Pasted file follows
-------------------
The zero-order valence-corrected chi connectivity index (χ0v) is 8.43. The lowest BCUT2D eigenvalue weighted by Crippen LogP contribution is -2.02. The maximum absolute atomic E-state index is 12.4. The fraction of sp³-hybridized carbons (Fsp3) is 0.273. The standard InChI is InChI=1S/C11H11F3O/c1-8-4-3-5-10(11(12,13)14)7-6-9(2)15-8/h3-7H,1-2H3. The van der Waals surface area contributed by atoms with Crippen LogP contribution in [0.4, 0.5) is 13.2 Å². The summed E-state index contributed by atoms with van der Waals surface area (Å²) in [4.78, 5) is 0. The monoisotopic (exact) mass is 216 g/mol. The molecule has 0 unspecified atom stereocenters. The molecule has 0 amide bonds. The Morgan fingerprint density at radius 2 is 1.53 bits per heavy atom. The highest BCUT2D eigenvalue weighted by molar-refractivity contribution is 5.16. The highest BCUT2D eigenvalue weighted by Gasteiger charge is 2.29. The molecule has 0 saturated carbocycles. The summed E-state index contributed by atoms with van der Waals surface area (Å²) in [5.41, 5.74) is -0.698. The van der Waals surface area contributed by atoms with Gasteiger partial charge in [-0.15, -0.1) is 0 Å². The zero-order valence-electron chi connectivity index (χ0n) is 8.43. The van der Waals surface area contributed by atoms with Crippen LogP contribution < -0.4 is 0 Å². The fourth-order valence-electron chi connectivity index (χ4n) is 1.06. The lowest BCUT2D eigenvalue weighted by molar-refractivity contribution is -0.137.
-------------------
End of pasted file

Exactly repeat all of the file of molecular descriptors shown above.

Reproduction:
The zero-order valence-corrected chi connectivity index (χ0v) is 8.43. The lowest BCUT2D eigenvalue weighted by Crippen LogP contribution is -2.02. The maximum absolute atomic E-state index is 12.4. The fraction of sp³-hybridized carbons (Fsp3) is 0.273. The standard InChI is InChI=1S/C11H11F3O/c1-8-4-3-5-10(11(12,13)14)7-6-9(2)15-8/h3-7H,1-2H3. The van der Waals surface area contributed by atoms with Crippen LogP contribution in [0.4, 0.5) is 13.2 Å². The summed E-state index contributed by atoms with van der Waals surface area (Å²) in [4.78, 5) is 0. The monoisotopic (exact) mass is 216 g/mol. The molecule has 0 unspecified atom stereocenters. The molecule has 0 amide bonds. The Morgan fingerprint density at radius 2 is 1.53 bits per heavy atom. The highest BCUT2D eigenvalue weighted by molar-refractivity contribution is 5.16. The highest BCUT2D eigenvalue weighted by Gasteiger charge is 2.29. The molecule has 0 saturated carbocycles. The summed E-state index contributed by atoms with van der Waals surface area (Å²) in [5.41, 5.74) is -0.698. The van der Waals surface area contributed by atoms with Gasteiger partial charge in [-0.15, -0.1) is 0 Å². The zero-order valence-electron chi connectivity index (χ0n) is 8.43. The van der Waals surface area contributed by atoms with Crippen LogP contribution < -0.4 is 0 Å². The fourth-order valence-electron chi connectivity index (χ4n) is 1.06. The lowest BCUT2D eigenvalue weighted by molar-refractivity contribution is -0.137.